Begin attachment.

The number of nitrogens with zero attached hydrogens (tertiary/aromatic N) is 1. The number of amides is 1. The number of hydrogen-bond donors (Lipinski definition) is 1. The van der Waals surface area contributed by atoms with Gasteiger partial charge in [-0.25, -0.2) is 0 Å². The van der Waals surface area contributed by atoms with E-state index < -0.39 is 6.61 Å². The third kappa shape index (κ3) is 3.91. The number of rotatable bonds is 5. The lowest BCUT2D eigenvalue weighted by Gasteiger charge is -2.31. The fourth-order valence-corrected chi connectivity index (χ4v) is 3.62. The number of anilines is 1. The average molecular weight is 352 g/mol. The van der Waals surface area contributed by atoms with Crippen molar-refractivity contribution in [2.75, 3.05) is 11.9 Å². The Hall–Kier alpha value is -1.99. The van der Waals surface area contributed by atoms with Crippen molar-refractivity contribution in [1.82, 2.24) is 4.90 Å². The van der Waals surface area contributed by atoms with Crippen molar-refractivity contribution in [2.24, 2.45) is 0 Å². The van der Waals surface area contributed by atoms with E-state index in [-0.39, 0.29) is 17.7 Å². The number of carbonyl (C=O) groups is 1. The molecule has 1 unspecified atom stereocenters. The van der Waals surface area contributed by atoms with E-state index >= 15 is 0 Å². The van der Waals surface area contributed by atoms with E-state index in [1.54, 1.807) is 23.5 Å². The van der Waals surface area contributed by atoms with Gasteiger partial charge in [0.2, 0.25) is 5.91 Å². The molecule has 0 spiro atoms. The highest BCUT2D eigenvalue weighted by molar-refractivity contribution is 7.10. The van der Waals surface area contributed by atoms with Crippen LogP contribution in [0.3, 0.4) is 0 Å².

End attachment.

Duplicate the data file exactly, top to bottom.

The number of nitrogens with zero attached hydrogens (tertiary/aromatic N) is 1. The number of amides is 1. The number of hydrogen-bond donors (Lipinski definition) is 1. The van der Waals surface area contributed by atoms with Gasteiger partial charge in [-0.25, -0.2) is 0 Å². The van der Waals surface area contributed by atoms with E-state index < -0.39 is 6.61 Å². The third kappa shape index (κ3) is 3.91. The number of rotatable bonds is 5. The lowest BCUT2D eigenvalue weighted by Gasteiger charge is -2.31. The fourth-order valence-corrected chi connectivity index (χ4v) is 3.62. The number of anilines is 1. The average molecular weight is 352 g/mol. The van der Waals surface area contributed by atoms with Crippen molar-refractivity contribution in [2.75, 3.05) is 11.9 Å². The Hall–Kier alpha value is -1.99. The van der Waals surface area contributed by atoms with Crippen molar-refractivity contribution in [1.82, 2.24) is 4.90 Å². The van der Waals surface area contributed by atoms with Crippen molar-refractivity contribution in [2.24, 2.45) is 0 Å². The van der Waals surface area contributed by atoms with E-state index in [-0.39, 0.29) is 17.7 Å². The number of carbonyl (C=O) groups is 1. The molecule has 1 unspecified atom stereocenters. The van der Waals surface area contributed by atoms with E-state index >= 15 is 0 Å². The van der Waals surface area contributed by atoms with E-state index in [1.54, 1.807) is 23.5 Å². The van der Waals surface area contributed by atoms with Gasteiger partial charge in [0.2, 0.25) is 5.91 Å². The molecule has 0 spiro atoms. The highest BCUT2D eigenvalue weighted by molar-refractivity contribution is 7.10. The van der Waals surface area contributed by atoms with Crippen LogP contribution in [0.3, 0.4) is 0 Å².